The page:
Fittingly enough, when Boston Bruins head coach Claude Julien summoned his players to the bench for his lone timeout with 8:11 left in Thursday night’s second period, the TD Garden loudspeakers churned out Enrique Iglesias’ “I Like It.”
Given the full scope of the circumstances, it was a move that Bruins fans should have liked. It looked like a good idea at the time and it proved a shrewd choice in the end as Boston morphed what was then a 4-2 advantage into a 6-3 victory over the Edmonton Oilers.
After spilling an initial 2-0 lead within the first period, the Bruins had replenished that two-goal difference on strikes by Brad Marchand and Tyler Seguin. But barely three minutes after Seguin struck, a hooking penalty to Shawn Thornton constituted Boston’s first shorthanded scenario and let Edmonton threaten to rally again.
As it happened, the Bruins got through that predicament unscathed, but there was not a single stoppage for the entirety of Thornton’s two-minute sentence. After that sentence was up, the second penalty-killing unit of Gregory Campbell, David Krejci, Adam McQuaid and Dennis Seidenberg stayed on the ice for what amounted well over a minute.
Thornton had joined the action for 20 seconds before play finally stopped on a Boston icing. Naturally, that infraction forced him along with the doubtlessly drained quartet of penalty killers to extend their shift indefinitely.
Leading up to that play and Boston’s ensuing timeout, the Oilers had attempted six unanswered shots, landing two on net while two others went wide and another pair was blocked.
On the other side of the Julien-ordered pause, Krejci won the faceoff and the Bruins proceeded to take seven consecutive attempted shots, including five on net, for the next four minutes.
Conversely, Edmonton didn’t manage another shot attempt until blueliner Jeff Petry sent a snapper wide at the 15:26 mark. The Oilers did not test Boston backstop Tuukka Rask again until 17:30, when Tom Gilbert took a shorthanded shot.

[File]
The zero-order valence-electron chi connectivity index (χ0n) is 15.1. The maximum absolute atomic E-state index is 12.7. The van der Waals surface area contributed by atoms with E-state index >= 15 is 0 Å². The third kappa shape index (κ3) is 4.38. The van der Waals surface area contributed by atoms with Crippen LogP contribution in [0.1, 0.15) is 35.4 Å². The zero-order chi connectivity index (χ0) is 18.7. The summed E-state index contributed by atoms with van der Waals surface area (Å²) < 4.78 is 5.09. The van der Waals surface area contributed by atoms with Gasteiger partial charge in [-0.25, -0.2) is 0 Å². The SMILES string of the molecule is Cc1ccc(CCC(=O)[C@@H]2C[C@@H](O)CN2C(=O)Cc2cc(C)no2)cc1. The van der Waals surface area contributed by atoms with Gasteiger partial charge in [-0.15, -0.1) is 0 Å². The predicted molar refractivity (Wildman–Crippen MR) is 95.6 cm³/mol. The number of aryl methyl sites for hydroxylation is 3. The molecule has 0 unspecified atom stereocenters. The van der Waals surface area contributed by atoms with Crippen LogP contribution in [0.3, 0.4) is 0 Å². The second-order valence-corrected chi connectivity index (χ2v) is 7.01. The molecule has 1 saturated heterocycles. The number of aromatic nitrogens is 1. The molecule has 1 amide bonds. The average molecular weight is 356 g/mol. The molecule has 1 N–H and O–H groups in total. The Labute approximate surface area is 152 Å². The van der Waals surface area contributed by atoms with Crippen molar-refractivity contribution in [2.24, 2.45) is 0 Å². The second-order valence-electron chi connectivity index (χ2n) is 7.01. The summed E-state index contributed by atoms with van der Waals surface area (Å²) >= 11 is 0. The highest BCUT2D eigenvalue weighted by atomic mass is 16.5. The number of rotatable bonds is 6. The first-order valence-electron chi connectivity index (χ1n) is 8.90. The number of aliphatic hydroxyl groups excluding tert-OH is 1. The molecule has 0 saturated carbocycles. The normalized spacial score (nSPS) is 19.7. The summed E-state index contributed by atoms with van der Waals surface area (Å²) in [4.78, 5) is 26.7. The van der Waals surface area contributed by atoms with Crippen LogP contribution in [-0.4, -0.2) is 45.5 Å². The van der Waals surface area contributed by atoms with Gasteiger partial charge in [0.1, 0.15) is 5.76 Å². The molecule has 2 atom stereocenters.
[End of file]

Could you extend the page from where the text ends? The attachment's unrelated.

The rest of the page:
All the while, the 4-2 lead remained intact through the second intermission. And while Edmonton more than doubled-up the Bruins in the third period shooting gallery, 13-6, and finally managed to cut the deficit in half, Boston mustered yet another set of two goals in one minute to finalize the 6-3 upshot.
It could have been more intense than it turned out to be. Had Julien elected to save his lone timeout for later, which most coaches would be inclined to do when a game is barely half-over, Edmonton could have reaped its third goal at least full period sooner.
Had they made it 4-3 in the middle frame, let alone on the heels of Thornton’s release and Boston’s icing, they would have had encouraging odds of usurping the lead altogether.
Instead, it took them until there were fewer than five minutes to spare in regulation, when Ryan Smyth pounced on a power play. Sure, that signaled that the game was not quite over, but the Oilers were now forced to cram for the equalizer.
They didn’t get it. Instead, Seguin forced Cam Barker to take an interference penalty and Milan Lucic renewed the two-goal lead once more with the Bruins’ second 5-on-4 conversion of the night.
Edmonton tested Rask thrice more while Marchand gave Boston an extra dose of insurance in between.
This is not the first time Julien has been rewarded for prudent use of his timeout. In his team’s previous outing versus the New York Islanders on Monday, his top line of Patrice Bergeron, Marchand and Seguin had been safeguarding a 5-2 lead on a lengthy shift when they iced the puck with 4:02 left in regulation. That, too, was in the immediate wake of a successful penalty kill.
Bergeron won the next draw and Krejci soon inserted an empty-netter to cement a 6-2 victory.
And last March 24, in a rivalry game with critical playoff-seeding implications, the Bruins led the visiting Montreal Canadiens, 3-0, when they brought mercy upon themselves through an icing at 9:10 of the second period.
Julien requested a respite on the spot. As an almost direct result, Boston would not let the Habs usurp the lead it had sculpted in the first period on four unanswered goals, as other adversaries have done to the Bruins in the past.
Rather, Boston kept the second period scoreless and then collected four straight strikes of its own in the third to elevate that 3-0 edge to a 7-0 blowout.
Summoning a timeout, especially at an earlier-than-conventional moment to circumvent the consequences of the no-change-after-icing rule, is one of the few ways a coach can tinker on direct participation in a hockey game. He is, in essence, behaving as a secondhand defenseman as he moves to prevent an opposing goal, especially those that can give the game an unfavorable U-turn.
On Thursday, Julien reiterated his status as a model performer in that art. And it paid dividends when the Bruins secured their fourth win in as many November games and returned to a .500 winning percentage for the first time since Columbus Day.
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